The U.S. Supreme Court recently has agreed to hear Janus Capital Group Inc. v. First Derivative Traders, a case involving the scope of “primary liability” in private securities actions. The case arises as a result of a decision of the U.S. Court of Appeals for the Fourth Circuit, which found that an investment adviser to a group of mutual funds could be held primarily liable in a private securities fraud action under Section 10(b) of the Securities Exchange Act of 1934 (Exchange Act) and Rule 10b-5 thereunder for “helping” or “participating” in the preparation of false or misleading prospectuses for the funds, even though the alleged misleading statements were not directly and contemporaneously attributed to the adviser. The Fourth Circuit’s decision highlights a split of authority in the Courts of Appeals over the scope of “primary liability” in private securities actions. The Second Circuit, for example, has concluded that a service provider can be held primarily liable only for statements that were directly and contemporaneously attributed to the service provider.

In 2003, First Derivative Traders, individually and on behalf of certain shareholders of Janus Capital Group Inc. (JCG), brought a class action lawsuit against JCG and its whollyowned subsidiary Janus Capital Management LLC (JCM). JCM is the investment adviser to the Janus mutual funds. The complaint alleges that the defendants were responsible for misleading statements in prospectuses for certain Janus funds during the class period. The allegedly misleading statements represented that the Janus funds’ managers did not permit, and took active measures to prevent, market timing in the funds. Plaintiffs further allege that, when it came to light that the funds in fact permitted select investors to engage in market timing, other investors withdrew assets from the funds. As a result, according to plaintiffs, the value of JCM’s advisory and management business, and hence JCG’s stock price, declined and caused them injury.

The district court dismissed the complaint. It held that because JCM did not prepare the prospectuses or directly make the statements, the claims against JCM and JCG were therefore merely ones for “aiding and abetting” a securities law violation. “Aiding and abetting” is a form of “secondary” liability that cannot be enforced by a private plaintiff under the Supreme Court’s 1994 decision in Central Bank of Denver v. First Interstate Bank of Denver.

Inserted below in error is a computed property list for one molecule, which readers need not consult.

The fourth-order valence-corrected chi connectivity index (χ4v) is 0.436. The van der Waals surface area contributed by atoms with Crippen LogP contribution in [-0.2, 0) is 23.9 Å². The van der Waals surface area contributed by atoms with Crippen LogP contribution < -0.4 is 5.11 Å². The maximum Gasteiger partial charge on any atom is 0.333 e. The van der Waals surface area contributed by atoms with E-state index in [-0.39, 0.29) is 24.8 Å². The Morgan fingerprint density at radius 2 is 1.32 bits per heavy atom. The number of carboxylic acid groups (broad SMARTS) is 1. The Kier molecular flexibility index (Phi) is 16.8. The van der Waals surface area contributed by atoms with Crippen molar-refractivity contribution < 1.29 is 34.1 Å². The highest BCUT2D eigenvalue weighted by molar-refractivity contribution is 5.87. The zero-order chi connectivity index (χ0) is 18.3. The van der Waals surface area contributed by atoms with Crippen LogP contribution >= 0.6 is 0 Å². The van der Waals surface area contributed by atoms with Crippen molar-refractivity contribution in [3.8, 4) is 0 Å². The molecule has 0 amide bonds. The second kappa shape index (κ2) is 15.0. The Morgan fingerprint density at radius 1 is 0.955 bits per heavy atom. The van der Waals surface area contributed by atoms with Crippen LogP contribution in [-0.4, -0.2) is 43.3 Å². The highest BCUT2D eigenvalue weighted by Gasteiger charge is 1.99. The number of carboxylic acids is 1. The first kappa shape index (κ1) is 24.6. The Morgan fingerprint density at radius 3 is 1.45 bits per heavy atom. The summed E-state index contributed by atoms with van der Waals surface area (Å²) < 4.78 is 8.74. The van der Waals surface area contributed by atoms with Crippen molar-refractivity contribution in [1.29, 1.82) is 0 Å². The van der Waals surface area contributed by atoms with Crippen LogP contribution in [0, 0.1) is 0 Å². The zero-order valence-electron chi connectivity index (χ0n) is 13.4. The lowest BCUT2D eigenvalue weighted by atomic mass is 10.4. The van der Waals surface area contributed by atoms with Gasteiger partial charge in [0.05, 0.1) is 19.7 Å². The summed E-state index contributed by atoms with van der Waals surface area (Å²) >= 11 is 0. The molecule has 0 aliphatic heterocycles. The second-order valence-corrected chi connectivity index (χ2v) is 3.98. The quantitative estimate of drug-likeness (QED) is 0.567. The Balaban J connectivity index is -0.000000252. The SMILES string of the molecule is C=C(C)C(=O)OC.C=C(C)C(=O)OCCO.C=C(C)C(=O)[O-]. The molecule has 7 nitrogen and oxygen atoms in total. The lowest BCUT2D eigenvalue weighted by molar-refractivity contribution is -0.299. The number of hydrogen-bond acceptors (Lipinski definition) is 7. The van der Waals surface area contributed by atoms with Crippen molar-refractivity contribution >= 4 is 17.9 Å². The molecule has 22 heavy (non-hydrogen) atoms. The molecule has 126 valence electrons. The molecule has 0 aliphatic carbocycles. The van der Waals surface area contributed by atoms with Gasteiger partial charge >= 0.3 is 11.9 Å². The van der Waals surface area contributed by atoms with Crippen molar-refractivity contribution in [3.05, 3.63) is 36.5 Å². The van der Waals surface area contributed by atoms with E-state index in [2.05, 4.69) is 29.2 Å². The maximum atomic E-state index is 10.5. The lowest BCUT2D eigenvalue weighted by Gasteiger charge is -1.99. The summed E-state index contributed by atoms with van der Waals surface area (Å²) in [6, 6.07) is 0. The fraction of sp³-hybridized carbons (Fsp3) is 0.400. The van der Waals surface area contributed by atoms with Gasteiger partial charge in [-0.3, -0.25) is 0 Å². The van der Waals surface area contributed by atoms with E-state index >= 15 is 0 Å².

Plaintiffs appealed to the Fourth Circuit, which reversed the district court’s decision. It held that plaintiffs asserted a viable claim for “primary liability” under Section 10(b) of the Exchange Act by alleging that by “participating in the writing and dissemination of the prospectuses, [JCM and JCG] made the misleading statements contained in the documents.” The Fourth Circuit then analyzed whether “interested investors…would attribute the allegedly misleading statement to the defendant.” The Fourth Circuit noted, among other things, plaintiffs’ claims that JCM was “responsible for the day-to-day management of [the] investment portfolio and other business affairs of the funds” and statements in the prospectuses describing JCM’s management role. Therefore, the Fourth Circuit concluded that “interested investors would have inferred that if JCM had not itself written the policies in the Janus fund prospectuses regarding market timing, it must at least have approved these statements.” Accordingly, the Fourth Circuit reinstated plaintiffs’ securities fraud claim against JCM. As to JCG, the Fourth Circuit held that it would not “be apparent to the investing public that [JCM’s] parent company, which sponsors a family of funds, participates in the drafting or approving of prospectuses issued by the individual funds.” However, while the Fourth Circuit held that JCG could have no direct federal securities fraud liability, it could be held liable as a “control person” for JCM’s securities fraud. JCG and JCM then filed a certiorari petition with the Supreme Court, seeking review of the Fourth Circuit’s decision.

In its petition to the Supreme Court, defendants argued that the case presents a split of authority among the circuits regarding the scope of primary liability in private securities actions. Defendants certified the following questions to the Court: (1) whether the Fourth Circuit erred in concluding – in direct conflict with decisions of the Fifth, Sixth, and Eighth Circuits – that a service provider can be held primarily liable in a private securities fraud action for “help[ing]” or “participating in” another company’s misstatements; and (2) whether the Fourth Circuit erred in concluding – in direct conflict with decisions of the Second, Tenth, and Eleventh Circuits – that a service provider can be held primarily liable in a private securities fraud action for statements that were not directly and contemporaneously attributed to the service provider.

Because a private cause of action may result in liability for only “primary” actors under the antifraud provisions of the securities laws, this case will determine whether many groups – including parent corporations, officers, directors and service providers like investment advisers, attorneys, and accountants – are “primary” defendants who can be privately sued. Accordingly, the Supreme Court’s decision may significantly expand the class of defendants that can be sued in private class action securities litigation.

The case will be heard during the Court’s next term, beginning October 4, 2010. It will likely be decided during the first half of 2011.